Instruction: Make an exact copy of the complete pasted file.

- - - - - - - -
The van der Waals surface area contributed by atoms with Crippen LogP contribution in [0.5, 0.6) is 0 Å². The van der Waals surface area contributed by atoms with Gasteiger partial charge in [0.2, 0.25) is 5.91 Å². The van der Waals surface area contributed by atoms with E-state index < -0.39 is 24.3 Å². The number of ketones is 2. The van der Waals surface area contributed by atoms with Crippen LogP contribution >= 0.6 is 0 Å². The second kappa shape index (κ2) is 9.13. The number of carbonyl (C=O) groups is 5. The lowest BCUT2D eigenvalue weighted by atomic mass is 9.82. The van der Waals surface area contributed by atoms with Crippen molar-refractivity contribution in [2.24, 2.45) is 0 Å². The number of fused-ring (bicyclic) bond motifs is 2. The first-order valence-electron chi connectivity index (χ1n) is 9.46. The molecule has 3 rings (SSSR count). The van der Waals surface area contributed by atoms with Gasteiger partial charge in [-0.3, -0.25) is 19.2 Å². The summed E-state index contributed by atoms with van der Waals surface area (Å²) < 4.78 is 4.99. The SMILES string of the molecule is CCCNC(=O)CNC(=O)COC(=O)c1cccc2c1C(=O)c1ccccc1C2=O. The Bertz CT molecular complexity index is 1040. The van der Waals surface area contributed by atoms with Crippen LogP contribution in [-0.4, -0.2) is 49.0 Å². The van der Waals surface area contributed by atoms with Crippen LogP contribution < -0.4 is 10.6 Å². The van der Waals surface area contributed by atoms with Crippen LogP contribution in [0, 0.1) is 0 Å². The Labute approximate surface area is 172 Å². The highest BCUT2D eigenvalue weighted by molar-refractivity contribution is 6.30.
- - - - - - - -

The van der Waals surface area contributed by atoms with Crippen LogP contribution in [0.5, 0.6) is 0 Å². The van der Waals surface area contributed by atoms with Gasteiger partial charge in [0.2, 0.25) is 5.91 Å². The van der Waals surface area contributed by atoms with E-state index < -0.39 is 24.3 Å². The number of ketones is 2. The van der Waals surface area contributed by atoms with Crippen LogP contribution >= 0.6 is 0 Å². The second kappa shape index (κ2) is 9.13. The number of carbonyl (C=O) groups is 5. The lowest BCUT2D eigenvalue weighted by atomic mass is 9.82. The van der Waals surface area contributed by atoms with Crippen molar-refractivity contribution in [2.24, 2.45) is 0 Å². The number of fused-ring (bicyclic) bond motifs is 2. The first-order valence-electron chi connectivity index (χ1n) is 9.46. The molecule has 3 rings (SSSR count). The van der Waals surface area contributed by atoms with Gasteiger partial charge in [-0.3, -0.25) is 19.2 Å². The summed E-state index contributed by atoms with van der Waals surface area (Å²) < 4.78 is 4.99. The SMILES string of the molecule is CCCNC(=O)CNC(=O)COC(=O)c1cccc2c1C(=O)c1ccccc1C2=O. The Bertz CT molecular complexity index is 1040. The van der Waals surface area contributed by atoms with Crippen LogP contribution in [-0.4, -0.2) is 49.0 Å². The van der Waals surface area contributed by atoms with Crippen LogP contribution < -0.4 is 10.6 Å². The van der Waals surface area contributed by atoms with Crippen LogP contribution in [0, 0.1) is 0 Å². The Labute approximate surface area is 172 Å². The highest BCUT2D eigenvalue weighted by molar-refractivity contribution is 6.30.